What we said now is that it is better to define these terms in Turkey, to define the land, and to define the security. Defining is not doing everything; it is talking about the main points. For example, defining the withdrawal line is to set six points, to agree on disputed six points. Defining security is to talk about six principles. Then when you have this reference you move to direct negotiations where you need the arbiter. In these direct negotiations, you cannot play games, if you want because it is very well defined, we have a very clear frame, and Israel cannot play games, and the arbiter cannot spoil it even with good intentions. What happened in the nineties is that some US officials thought they were doing something good but actually they spoiled it because they were emotional and hasty. They wanted to help Israel with good intentions but actually they spoiled the whole process. So, with this part of the indirect negotiations you set the definition of the reference. So, today we do not have this reference, we have a right-wing government, the arbiter is moving. President Obama is sending his team of Mitchel and his assistant who have been shuttling between Syria and Israel. Even a few days ago they were here. They are trying to deal with this difficult situation. But till this moment there is no response from the Israelis.
They are trying to deal with this difficult situation, but till this moment there is no positive response from the Israelis. So what is happening is positive but just virtually positive, nothing concrete yet. So to be very precise, this is the situation of the peace process today.
WSJ: And you get no messages from the Israelis? I know Mr. Hoenlein met with you recently. He did not carry any messages?
President Assad: He brought a positive atmosphere. But again, I told him we always depend on reality. We understand the signal, but it is not like a satellite and a receiver to talk about signal. It is not like a computer to talk about virtual issues. We are living with reality and with facts; nothing in reality happened till today, nothing concrete, nothing about land, nothing about the withdrawal line. This is where you start the peace process. You occupy the land, you want to withdraw, but to which line? It should be to the line that you crossed 40 years ago.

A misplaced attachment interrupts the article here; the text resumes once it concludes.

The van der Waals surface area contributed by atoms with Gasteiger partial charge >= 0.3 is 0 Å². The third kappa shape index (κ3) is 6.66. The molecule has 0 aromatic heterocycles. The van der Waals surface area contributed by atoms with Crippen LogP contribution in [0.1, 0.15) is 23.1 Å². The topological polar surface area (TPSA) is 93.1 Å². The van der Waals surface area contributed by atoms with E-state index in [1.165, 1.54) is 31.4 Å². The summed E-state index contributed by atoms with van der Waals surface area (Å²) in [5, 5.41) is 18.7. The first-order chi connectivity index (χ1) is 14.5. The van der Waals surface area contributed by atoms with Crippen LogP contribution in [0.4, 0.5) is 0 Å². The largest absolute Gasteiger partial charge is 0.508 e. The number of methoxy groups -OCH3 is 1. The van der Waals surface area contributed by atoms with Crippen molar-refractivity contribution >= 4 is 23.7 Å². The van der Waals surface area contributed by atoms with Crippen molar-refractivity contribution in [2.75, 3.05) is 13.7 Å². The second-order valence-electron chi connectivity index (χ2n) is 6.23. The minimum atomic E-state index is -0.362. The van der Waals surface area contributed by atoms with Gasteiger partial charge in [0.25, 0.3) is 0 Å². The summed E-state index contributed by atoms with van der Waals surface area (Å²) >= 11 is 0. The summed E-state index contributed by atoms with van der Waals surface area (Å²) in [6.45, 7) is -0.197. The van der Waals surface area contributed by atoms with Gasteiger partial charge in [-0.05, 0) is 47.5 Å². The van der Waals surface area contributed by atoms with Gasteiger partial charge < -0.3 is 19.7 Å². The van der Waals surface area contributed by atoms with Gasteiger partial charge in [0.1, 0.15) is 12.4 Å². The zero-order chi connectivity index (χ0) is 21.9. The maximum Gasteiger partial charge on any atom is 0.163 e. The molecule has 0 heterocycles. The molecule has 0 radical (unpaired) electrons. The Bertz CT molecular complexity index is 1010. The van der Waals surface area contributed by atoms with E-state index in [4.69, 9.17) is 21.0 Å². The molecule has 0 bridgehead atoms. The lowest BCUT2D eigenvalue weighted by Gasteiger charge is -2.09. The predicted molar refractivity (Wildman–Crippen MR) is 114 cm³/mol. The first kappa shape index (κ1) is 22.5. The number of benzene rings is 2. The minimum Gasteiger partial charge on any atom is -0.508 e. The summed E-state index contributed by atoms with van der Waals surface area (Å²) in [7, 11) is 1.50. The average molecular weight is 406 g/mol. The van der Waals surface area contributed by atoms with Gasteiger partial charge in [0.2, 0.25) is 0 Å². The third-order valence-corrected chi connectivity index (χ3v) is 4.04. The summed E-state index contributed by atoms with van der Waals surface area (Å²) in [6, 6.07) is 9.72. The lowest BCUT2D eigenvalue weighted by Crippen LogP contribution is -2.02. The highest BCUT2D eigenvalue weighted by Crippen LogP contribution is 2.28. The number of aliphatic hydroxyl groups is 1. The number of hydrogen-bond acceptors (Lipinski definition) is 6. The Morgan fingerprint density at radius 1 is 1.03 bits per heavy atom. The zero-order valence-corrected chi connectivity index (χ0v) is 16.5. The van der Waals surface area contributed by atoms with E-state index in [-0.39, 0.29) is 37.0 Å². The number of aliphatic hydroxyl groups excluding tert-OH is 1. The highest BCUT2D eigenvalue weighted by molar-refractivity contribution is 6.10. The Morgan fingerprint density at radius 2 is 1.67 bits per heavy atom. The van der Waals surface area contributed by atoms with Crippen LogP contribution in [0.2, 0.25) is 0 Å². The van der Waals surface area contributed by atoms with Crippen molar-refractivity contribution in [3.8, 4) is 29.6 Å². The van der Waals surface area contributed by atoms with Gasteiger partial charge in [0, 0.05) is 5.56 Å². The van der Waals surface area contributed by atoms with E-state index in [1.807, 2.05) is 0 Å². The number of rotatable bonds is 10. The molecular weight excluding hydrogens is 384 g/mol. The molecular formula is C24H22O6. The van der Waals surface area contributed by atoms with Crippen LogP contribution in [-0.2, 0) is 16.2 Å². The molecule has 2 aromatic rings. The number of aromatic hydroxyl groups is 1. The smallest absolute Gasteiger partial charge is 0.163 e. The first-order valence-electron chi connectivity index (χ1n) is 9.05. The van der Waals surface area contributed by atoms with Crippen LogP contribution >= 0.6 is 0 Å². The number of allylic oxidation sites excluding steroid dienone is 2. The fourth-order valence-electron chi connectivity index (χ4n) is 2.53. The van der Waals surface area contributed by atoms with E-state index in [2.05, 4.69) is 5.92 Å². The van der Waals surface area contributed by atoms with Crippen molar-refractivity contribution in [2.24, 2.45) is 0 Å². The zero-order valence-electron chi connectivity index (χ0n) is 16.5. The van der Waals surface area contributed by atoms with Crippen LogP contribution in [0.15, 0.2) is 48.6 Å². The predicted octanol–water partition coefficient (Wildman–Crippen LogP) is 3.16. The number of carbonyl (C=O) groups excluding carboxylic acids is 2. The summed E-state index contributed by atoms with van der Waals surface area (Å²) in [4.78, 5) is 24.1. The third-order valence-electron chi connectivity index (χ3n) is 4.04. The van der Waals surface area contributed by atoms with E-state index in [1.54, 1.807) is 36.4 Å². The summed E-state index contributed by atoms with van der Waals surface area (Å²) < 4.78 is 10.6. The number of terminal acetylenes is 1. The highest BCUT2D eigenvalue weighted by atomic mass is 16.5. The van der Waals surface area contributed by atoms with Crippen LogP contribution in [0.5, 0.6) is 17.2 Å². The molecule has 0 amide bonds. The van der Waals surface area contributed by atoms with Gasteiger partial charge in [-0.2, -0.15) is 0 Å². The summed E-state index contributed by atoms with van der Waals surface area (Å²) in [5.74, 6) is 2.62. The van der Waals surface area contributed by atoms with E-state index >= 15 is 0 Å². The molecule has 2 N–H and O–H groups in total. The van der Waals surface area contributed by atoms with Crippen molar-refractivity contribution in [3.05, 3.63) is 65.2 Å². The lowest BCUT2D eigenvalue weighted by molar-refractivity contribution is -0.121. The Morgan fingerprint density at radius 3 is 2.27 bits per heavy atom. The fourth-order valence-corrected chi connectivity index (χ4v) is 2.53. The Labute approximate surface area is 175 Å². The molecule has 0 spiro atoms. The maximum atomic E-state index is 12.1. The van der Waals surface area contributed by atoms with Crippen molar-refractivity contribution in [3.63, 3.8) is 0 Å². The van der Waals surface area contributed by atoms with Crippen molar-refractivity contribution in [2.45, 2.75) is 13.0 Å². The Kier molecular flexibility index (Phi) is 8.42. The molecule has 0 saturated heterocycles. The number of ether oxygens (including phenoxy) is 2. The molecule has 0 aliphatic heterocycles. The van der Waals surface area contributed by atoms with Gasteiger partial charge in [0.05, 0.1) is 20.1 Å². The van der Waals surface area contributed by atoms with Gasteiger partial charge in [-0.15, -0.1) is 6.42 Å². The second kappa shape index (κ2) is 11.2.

WSJ: If some of these details start to come through conceptually though, you think it is possible now for the Syrian track to start moving forward with a little more momentum even within the current comprehensive peace framework… I mean the Palestinian track is quite troubled at the moment…?
President Assad: You mean if there is something positive on our track…..?
WSJ: Could your side move forward even though the Palestinian side cannot move forward?
President Assad: This is a very very important question, because many people do not understand the difference between peace and a peace treaty. And we always talk about comprehensive peace, because if you want to have real peace with normal relations between people, you need to have comprehensive peace, because in Syria we have 500 thousand Palestinians, and in Lebanon you have another half a million Palestinians. They have all their rights in Syria except for the voting right, as they are not citizens, but they have every other right…they are in the government…they are everywhere in Syria, they are part and parcel of this society. So people are sympathetic to them, and if you do not find a solution with them, you cannot have real peace. You can have a peace treaty. If I have everything I need as Syria, I cannot say no to the treaty, I am going to sign it. But what are we going to look for?…a treaty?… a meeting between the officials?..an embassy surrounded by police that nobody dares to deal with? People do not deal with each other and they hate each other? Rather we need to have normal relations. Peace for us is to have normal relations, like between Syria and any other country in the world. So having peace treaty only with Syria could be only one step, but cannot be peace. That is why comprehensive peace is very important. This is the real solution.
WSJ: But you can see it as an interim step within a broader movement?